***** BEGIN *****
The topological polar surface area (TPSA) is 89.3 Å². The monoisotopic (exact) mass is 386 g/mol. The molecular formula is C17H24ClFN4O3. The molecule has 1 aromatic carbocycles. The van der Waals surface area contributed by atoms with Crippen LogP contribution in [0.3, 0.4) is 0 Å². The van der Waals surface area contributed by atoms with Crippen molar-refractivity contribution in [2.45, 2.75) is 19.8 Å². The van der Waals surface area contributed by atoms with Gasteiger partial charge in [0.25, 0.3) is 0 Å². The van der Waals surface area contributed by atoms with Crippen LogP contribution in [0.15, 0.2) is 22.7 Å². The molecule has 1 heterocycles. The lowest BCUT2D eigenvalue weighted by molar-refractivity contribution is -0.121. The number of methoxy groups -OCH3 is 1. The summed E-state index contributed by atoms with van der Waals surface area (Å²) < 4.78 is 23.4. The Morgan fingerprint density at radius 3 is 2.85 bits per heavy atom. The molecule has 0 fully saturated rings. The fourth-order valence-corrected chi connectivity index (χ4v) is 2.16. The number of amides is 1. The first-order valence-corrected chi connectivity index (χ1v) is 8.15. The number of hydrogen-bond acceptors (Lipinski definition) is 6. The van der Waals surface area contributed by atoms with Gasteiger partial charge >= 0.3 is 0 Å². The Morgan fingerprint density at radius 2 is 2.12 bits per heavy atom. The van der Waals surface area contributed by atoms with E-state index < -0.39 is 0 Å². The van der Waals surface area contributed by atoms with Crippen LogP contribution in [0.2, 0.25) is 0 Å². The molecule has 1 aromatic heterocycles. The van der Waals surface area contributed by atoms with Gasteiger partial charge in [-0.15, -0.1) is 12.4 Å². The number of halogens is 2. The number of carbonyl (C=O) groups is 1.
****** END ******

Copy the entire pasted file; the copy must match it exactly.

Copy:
The topological polar surface area (TPSA) is 89.3 Å². The monoisotopic (exact) mass is 386 g/mol. The molecular formula is C17H24ClFN4O3. The molecule has 1 aromatic carbocycles. The van der Waals surface area contributed by atoms with Crippen LogP contribution in [0.3, 0.4) is 0 Å². The van der Waals surface area contributed by atoms with Crippen molar-refractivity contribution in [2.45, 2.75) is 19.8 Å². The van der Waals surface area contributed by atoms with Gasteiger partial charge in [0.25, 0.3) is 0 Å². The van der Waals surface area contributed by atoms with Crippen LogP contribution in [0.15, 0.2) is 22.7 Å². The molecule has 1 heterocycles. The lowest BCUT2D eigenvalue weighted by molar-refractivity contribution is -0.121. The number of methoxy groups -OCH3 is 1. The summed E-state index contributed by atoms with van der Waals surface area (Å²) < 4.78 is 23.4. The Morgan fingerprint density at radius 3 is 2.85 bits per heavy atom. The molecule has 0 fully saturated rings. The fourth-order valence-corrected chi connectivity index (χ4v) is 2.16. The number of amides is 1. The first-order valence-corrected chi connectivity index (χ1v) is 8.15. The number of hydrogen-bond acceptors (Lipinski definition) is 6. The van der Waals surface area contributed by atoms with Gasteiger partial charge >= 0.3 is 0 Å². The Morgan fingerprint density at radius 2 is 2.12 bits per heavy atom. The van der Waals surface area contributed by atoms with E-state index < -0.39 is 0 Å². The van der Waals surface area contributed by atoms with Crippen LogP contribution in [0.2, 0.25) is 0 Å². The molecule has 1 aromatic heterocycles. The van der Waals surface area contributed by atoms with Gasteiger partial charge in [-0.15, -0.1) is 12.4 Å². The number of halogens is 2. The number of carbonyl (C=O) groups is 1.